While visiting friends in another city, I borrowed their car to get around. After a few days of driving, I needed to get more gas (petrol), and so I filled the tank. However the next evening when I was using the car to get back to my friends’ house after some meetings downtown, I was putting the car into reverse to pull out of my parking spot, the gas gauge went from full to empty, and the light came on indicating I needed to get gas right before my eyes. That’s strange, I thought… and I turned the car off and hopped out to look where I put the gas in the car and checked that the gas cap was secure. I got back in the car and restarted it, and the same thing happened. I was very confused because I knew I had just filled it the night before, so there was no way it could be utterly empty. I called my friend, who told me that it happens sometimes, when the tank is filled all the way, the computer “freaks out” and shows empty when it is really full. I certainly trust my friend, and yet I still asked if he was sure. He said yes, it has happened to his wife before and he assured me that I would be just fine and I would be able to make the hour drive back home to their place. I decided to 1) trust my friend, and 2) pray to calm my thought and feel a sense of Divine assurance. And sure enough, I made it to their house with no problems.
I was thinking about how this is a helpful analogy and was able to turn to it in the weeks following. It was tempting to believe the illusion of an empty gas tank because the was what the car was telling me, even though I knew with total certainty that I had filled the tank just the day before. Just like it was tempting to believe that my own “tank” was pretty empty after hosting a big holiday family feast and spending days preparing – cleaning, shopping, cooking – and then hosting. It was also tempting to buy into the illusion of sickness and contagion when supporting a friend both metaphysically and practically with visits and meals the following week who seemed to be suffering from in sickness. But each time before going in to visit, I would assert my freedom as an idea of God. And I really dove into this oft repeated passage from Mary Baker Eddy’s Science and Health with Key to the Scriptures –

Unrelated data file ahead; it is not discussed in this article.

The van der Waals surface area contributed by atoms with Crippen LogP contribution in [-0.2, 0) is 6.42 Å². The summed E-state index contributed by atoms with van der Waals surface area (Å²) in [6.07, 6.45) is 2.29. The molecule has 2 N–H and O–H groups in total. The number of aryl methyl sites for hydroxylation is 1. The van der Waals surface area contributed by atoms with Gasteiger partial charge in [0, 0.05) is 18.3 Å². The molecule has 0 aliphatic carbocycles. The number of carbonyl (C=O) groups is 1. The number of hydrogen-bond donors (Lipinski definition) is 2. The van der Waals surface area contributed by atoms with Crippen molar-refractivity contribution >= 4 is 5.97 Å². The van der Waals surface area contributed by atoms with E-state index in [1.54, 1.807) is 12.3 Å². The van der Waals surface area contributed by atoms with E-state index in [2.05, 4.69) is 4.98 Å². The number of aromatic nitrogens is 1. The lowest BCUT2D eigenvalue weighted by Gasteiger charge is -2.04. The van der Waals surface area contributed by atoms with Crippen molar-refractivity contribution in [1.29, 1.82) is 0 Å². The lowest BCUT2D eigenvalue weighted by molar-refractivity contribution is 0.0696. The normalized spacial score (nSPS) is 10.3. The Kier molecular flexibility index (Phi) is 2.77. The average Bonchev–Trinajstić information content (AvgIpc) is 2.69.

“When the illusion of sickness or sin tempts you, cling steadfastly to God and His idea. Allow nothing but His likeness to abide in your thought. Let neither fear nor doubt overshadow your clear sense and calm trust…” (p. 495).
I have heard this passage so often, I had almost become numb to its meaning and power. But I realized the picture before me of sickness or fatigue was an illusion, much like the gas tank. And when I cling to or turn whole-heartedly to God, the source of my life, health, wholeness and love, and understand my identity as God’s spiritual reflection and expression…and feel the allness and ever-presence of God’s love for me and everyone, including my friend, I was able to keep out fear and doubt and remain clear, calm and trusting in the truth and power of God’s love for us.
I thought about how an illusion is like mist or fog, clouding our clear view, but that is all that it is.
And when the light of truth shines, the fog dissipates and we can see more clearly the true picture before us.
I understood this passage in a deeper way and could see how it clearly applied to this situation supporting my friend. This seeming sense of sickness was not any more true about him, as Love’s perfect, divine creation, than the gas tank being empty. I could trust completely that neither of our tanks could ever be empty when our life is supplied and maintained by God who is our Life. With that I was so unimpressed with the symptoms that I could see right through them and was never susceptible to contagion. My friend also improved rapidly and had a complete healing shortly thereafter.
How are you seeing through the false picture or mirage of an empty gas tank, and trusting the truth of your being?